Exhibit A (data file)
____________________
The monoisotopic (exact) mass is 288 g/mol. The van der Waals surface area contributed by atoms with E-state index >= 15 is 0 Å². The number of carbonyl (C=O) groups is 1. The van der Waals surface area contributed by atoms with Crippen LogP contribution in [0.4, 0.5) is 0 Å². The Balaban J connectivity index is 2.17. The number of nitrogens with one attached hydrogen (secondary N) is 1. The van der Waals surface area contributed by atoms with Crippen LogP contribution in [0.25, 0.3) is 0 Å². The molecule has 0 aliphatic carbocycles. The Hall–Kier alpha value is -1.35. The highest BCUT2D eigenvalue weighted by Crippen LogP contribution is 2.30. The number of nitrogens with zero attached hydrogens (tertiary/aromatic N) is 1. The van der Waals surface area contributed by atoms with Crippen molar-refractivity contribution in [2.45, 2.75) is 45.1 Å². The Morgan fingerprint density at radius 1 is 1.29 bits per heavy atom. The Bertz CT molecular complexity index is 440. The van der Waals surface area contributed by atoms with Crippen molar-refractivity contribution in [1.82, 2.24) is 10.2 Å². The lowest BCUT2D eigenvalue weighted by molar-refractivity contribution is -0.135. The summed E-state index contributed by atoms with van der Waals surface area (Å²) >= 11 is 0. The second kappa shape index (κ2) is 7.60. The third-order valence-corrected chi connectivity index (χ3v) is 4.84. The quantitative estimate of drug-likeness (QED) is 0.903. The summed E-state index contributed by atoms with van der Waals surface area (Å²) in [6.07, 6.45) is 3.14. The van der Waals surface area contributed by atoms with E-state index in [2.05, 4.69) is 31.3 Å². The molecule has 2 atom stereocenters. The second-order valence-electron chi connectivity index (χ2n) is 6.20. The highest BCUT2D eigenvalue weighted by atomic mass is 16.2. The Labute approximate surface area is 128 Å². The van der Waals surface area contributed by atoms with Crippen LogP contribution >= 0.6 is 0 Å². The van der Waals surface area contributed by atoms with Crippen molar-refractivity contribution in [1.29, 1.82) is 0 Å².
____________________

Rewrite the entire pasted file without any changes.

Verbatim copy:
The monoisotopic (exact) mass is 288 g/mol. The van der Waals surface area contributed by atoms with E-state index >= 15 is 0 Å². The number of carbonyl (C=O) groups is 1. The van der Waals surface area contributed by atoms with Crippen LogP contribution in [0.4, 0.5) is 0 Å². The Balaban J connectivity index is 2.17. The number of nitrogens with one attached hydrogen (secondary N) is 1. The van der Waals surface area contributed by atoms with Crippen LogP contribution in [0.25, 0.3) is 0 Å². The molecule has 0 aliphatic carbocycles. The Hall–Kier alpha value is -1.35. The highest BCUT2D eigenvalue weighted by Crippen LogP contribution is 2.30. The number of nitrogens with zero attached hydrogens (tertiary/aromatic N) is 1. The van der Waals surface area contributed by atoms with Crippen molar-refractivity contribution in [2.45, 2.75) is 45.1 Å². The Morgan fingerprint density at radius 1 is 1.29 bits per heavy atom. The Bertz CT molecular complexity index is 440. The van der Waals surface area contributed by atoms with Crippen molar-refractivity contribution in [1.82, 2.24) is 10.2 Å². The lowest BCUT2D eigenvalue weighted by molar-refractivity contribution is -0.135. The summed E-state index contributed by atoms with van der Waals surface area (Å²) >= 11 is 0. The second kappa shape index (κ2) is 7.60. The third-order valence-corrected chi connectivity index (χ3v) is 4.84. The quantitative estimate of drug-likeness (QED) is 0.903. The summed E-state index contributed by atoms with van der Waals surface area (Å²) in [6.07, 6.45) is 3.14. The van der Waals surface area contributed by atoms with E-state index in [2.05, 4.69) is 31.3 Å². The molecule has 2 atom stereocenters. The second-order valence-electron chi connectivity index (χ2n) is 6.20. The highest BCUT2D eigenvalue weighted by atomic mass is 16.2. The Labute approximate surface area is 128 Å². The van der Waals surface area contributed by atoms with Crippen LogP contribution >= 0.6 is 0 Å². The van der Waals surface area contributed by atoms with Crippen molar-refractivity contribution in [1.29, 1.82) is 0 Å².